Trees surprise you. Across the street two maples, which I must have noticed in the three years I have lived here, yet perhaps ignored, suddenly glow. Golden, misted amber leaves with a hint of harvest grape green stand quietly behind my neighbors fence. So vibrant on this day of gray. Trees change, fields dull to muted shades, summer blossoms wilt and even my indoor furry friends get a bit furrier. Autumn arrives in medias res, to begin in the middle, in the middle of change.
Yet what about the chicken? What changes do they rely on to understand the coming cold, what harbingers of this season do they have? For example, this fine photo of our very own Polish Hen, whom I refer to as the Wandering Pole, knows nothing of winter to come. Sprouted this spring, her fellow layers and sister, Queen Louise the 15th, also know nothing of days kept indoors, hours of white on windows and the wind that doesn't stop for the domesticated. Chickens continue to lay, cluck and roll in now colder dirt, doing their chicken duties and doing them well.
We have six chickens and this past weekend while raking leaves and then putting them in their coop, the chickens acted grateful. They continued on with their chickening without any fear of cold winds from the north. We who have cultivated this animal for the past 10,000 years all for our own needs have failed to inform them or give them something to note the change in seasons. Perhaps knitting chicken sweaters is about as publicly insane as walking your cat in a sweater while on a leash. Sure we give chickens heat lamps as their own private sun during cold nights, but really, the poor bird is quite literally left in the dark.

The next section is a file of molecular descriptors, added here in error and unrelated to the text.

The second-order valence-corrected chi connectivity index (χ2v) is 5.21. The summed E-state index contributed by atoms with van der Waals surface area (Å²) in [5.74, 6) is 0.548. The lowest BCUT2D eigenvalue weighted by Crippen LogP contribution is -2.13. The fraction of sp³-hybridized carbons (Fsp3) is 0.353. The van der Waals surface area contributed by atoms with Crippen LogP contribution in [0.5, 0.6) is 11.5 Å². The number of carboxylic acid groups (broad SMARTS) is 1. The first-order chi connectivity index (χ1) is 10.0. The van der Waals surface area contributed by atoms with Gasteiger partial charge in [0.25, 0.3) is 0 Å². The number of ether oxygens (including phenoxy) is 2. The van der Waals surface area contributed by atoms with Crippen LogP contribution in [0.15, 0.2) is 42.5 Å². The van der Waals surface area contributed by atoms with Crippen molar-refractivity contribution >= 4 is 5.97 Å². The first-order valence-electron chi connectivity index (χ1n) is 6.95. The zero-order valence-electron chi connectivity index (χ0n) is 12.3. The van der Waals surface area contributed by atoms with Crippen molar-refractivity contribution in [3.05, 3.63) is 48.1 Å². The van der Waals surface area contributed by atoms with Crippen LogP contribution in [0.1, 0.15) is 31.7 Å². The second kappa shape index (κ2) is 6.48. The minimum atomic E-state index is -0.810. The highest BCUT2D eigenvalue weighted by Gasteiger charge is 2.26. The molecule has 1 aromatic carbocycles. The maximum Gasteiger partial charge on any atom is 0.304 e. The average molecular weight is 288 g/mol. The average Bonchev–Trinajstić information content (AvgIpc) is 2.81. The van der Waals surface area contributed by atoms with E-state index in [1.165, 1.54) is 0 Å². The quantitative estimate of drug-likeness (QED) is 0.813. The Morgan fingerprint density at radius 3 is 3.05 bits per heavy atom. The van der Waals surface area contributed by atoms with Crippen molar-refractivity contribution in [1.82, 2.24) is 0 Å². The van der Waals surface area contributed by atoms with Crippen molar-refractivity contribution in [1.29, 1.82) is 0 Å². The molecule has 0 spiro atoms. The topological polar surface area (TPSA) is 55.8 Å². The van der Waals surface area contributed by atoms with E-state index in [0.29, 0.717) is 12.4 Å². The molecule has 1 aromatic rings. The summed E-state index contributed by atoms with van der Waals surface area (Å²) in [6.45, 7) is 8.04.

Recently, I watched a documentary on the history of the chicken, which really could have been called "the stupid things humans do to forget they are animals". One such chicken lover in Maine gave her frozen hen left for dead mouth to well, beak resuscitation and brought her favored fowl back to it's chicken life. Another woman in Miami bathed her hen daily and believed her chicken was her soul mate, dare I say fowl mate. Regardless of the absurdity and extreme in chicken ownership, I do think about these little beings despite their bead of a brain need a bit more credit.
For regardless of an occasional molt, chickens are incredibly trustworthy and reliable creatures. Perhaps even loyal to their duties in producing eggs. Roosters have long been more than useful in time management and what could be more bucolic than a pasture with a few hens scratching in the background. From the practical to the artful, hens surely have their place. This place is usually side lined or in the back drop unless you have lived your life as Gonzo from the Muppets who was not shy or bashful for his love of chickens.
And so, it is the middle of the week and at the end of autumn that I want to pay homage to the spirited bird, which lives without expecting to fly. The underdog without even practicing a song. Chickens, you are the falcon of humble acceptance. Enjoy the poem.
September crowns each crest of larch with gold,
geese mold the sky and maple, with their hands
wave to the sun, waning the horizon red.
And the hen cares not for falling leaves.
Their bodies preen slow knitted winter
warmth as feather sweater. While your cider
skin, no longer bare, demands covering.
You try to hold the passing of your longing,
try to keep August as your private yolk
to feed off February fates. But you, more chicken
than god, season your days in dirt and grass.
You learn to quiet yourself by raking leaves,
your fallen heart, you cannot keep green.